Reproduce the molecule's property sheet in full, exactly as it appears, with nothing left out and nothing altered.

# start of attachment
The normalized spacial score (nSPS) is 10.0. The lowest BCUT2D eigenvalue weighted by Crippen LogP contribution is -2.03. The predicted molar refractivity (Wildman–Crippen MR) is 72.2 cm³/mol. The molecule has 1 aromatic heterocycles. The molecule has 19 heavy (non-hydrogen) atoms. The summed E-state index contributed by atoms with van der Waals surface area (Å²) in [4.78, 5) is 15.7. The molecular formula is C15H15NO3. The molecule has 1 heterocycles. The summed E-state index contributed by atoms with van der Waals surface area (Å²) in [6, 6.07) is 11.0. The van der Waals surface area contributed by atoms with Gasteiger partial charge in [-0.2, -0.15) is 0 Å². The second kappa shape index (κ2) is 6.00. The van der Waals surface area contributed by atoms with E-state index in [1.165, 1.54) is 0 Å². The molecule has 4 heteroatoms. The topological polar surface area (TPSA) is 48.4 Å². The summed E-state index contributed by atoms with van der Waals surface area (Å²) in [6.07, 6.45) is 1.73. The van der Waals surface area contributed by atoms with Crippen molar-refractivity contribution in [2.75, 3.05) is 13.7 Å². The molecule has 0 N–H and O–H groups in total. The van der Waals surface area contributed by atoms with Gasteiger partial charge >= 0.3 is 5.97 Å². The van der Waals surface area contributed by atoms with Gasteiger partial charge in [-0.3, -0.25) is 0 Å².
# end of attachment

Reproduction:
The normalized spacial score (nSPS) is 10.0. The lowest BCUT2D eigenvalue weighted by Crippen LogP contribution is -2.03. The predicted molar refractivity (Wildman–Crippen MR) is 72.2 cm³/mol. The molecule has 1 aromatic heterocycles. The molecule has 19 heavy (non-hydrogen) atoms. The summed E-state index contributed by atoms with van der Waals surface area (Å²) in [4.78, 5) is 15.7. The molecular formula is C15H15NO3. The molecule has 1 heterocycles. The summed E-state index contributed by atoms with van der Waals surface area (Å²) in [6, 6.07) is 11.0. The van der Waals surface area contributed by atoms with Gasteiger partial charge in [-0.2, -0.15) is 0 Å². The second kappa shape index (κ2) is 6.00. The van der Waals surface area contributed by atoms with E-state index in [1.165, 1.54) is 0 Å². The molecule has 4 heteroatoms. The topological polar surface area (TPSA) is 48.4 Å². The summed E-state index contributed by atoms with van der Waals surface area (Å²) in [6.07, 6.45) is 1.73. The van der Waals surface area contributed by atoms with Crippen molar-refractivity contribution in [2.75, 3.05) is 13.7 Å². The molecule has 0 N–H and O–H groups in total. The van der Waals surface area contributed by atoms with Gasteiger partial charge >= 0.3 is 5.97 Å². The van der Waals surface area contributed by atoms with Gasteiger partial charge in [-0.3, -0.25) is 0 Å².